In this scenario, Porcello anchors the back of Colorado's rotation while the Rockies improve on defense, allowing Charlie Blackmon or Tyler Colvin (remember, he was supposed to be good) in the outfield as well as a Reid Brignac or Charlie Culberson in the infield to break camp with the team. The Tigers do fine with Drew Smyly and everyone wins.

Verdict: Considering the cost savings and no Pacheco, Win

3. Sign Brandon McCarthy to a 4 year, $55 million deal

This one I have a few regrets about given what McCarthy's actual price was on the FA market (2 years, $15.5 million), but in terms of having him in the rotation (and the likes of Jeff Francis out) I was happy going into the year. Unfortunately McCarthy struggled through an injury-filled year with Arizona, throwing 135 replacement level innings. Better than Roy Oswalt, yes, but not by much.

In this scenario, the Rockies let him pitch through the struggles but perhaps Tyler Chatwood still manages to shine through and have his breakout year in between the DL stints of Chacin (late April/May) and McCarthy (June/July). I'm not enamored with this move though, especially given the financial commitment still owed him.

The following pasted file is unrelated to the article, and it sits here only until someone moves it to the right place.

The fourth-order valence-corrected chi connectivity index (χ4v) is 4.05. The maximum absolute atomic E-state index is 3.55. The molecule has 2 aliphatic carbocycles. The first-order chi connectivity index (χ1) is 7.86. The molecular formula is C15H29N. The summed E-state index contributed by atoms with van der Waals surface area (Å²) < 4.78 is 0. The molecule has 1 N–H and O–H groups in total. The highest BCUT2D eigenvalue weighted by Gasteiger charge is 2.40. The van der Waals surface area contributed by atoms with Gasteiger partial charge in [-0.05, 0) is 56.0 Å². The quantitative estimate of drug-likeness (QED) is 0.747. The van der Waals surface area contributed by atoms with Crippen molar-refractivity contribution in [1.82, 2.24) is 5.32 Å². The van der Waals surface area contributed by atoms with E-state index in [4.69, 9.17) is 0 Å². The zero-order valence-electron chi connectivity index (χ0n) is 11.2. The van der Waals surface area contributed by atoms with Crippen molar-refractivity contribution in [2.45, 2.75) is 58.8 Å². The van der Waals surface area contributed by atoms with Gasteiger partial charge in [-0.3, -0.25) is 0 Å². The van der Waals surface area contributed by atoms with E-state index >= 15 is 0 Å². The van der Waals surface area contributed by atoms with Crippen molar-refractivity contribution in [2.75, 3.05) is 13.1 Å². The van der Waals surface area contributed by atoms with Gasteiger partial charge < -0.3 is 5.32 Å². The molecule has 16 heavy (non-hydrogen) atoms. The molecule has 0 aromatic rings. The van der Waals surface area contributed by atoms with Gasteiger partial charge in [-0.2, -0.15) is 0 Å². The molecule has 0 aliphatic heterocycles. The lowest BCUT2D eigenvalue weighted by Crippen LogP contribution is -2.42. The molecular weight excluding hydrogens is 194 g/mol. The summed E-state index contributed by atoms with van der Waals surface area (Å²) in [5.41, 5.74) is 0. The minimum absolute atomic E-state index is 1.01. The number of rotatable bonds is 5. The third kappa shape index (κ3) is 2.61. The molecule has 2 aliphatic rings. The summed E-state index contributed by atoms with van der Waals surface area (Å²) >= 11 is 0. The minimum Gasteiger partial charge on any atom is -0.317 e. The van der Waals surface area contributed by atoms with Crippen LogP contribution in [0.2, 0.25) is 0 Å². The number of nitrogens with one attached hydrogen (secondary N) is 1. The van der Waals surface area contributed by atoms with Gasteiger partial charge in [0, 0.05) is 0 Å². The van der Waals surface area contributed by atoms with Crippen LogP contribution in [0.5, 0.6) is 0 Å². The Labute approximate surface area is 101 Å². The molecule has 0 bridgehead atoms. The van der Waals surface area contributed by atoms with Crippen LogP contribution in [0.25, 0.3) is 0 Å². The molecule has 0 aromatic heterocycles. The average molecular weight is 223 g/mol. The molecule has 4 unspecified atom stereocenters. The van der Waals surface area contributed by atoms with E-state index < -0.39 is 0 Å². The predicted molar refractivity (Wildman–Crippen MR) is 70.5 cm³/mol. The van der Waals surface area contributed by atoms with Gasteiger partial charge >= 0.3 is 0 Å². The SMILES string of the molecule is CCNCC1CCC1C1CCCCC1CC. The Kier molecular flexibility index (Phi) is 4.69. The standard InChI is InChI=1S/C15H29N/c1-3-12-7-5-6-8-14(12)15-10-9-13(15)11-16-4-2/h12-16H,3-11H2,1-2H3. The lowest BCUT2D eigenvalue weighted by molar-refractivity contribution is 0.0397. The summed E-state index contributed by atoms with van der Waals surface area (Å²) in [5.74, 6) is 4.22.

Verdict: Loss

4. Trade Dexter Fowler and Chad Bettis to Atlanta for Kris Medlen

This was the moment I really got excited about these fake Rockies - getting three years of a cost-controlled young starter that could slot near the top of the rotation was great. Yes, I had to give up a good player in Dex and a top pitching prospect to get him, but sometimes that's what you have to do to get talent.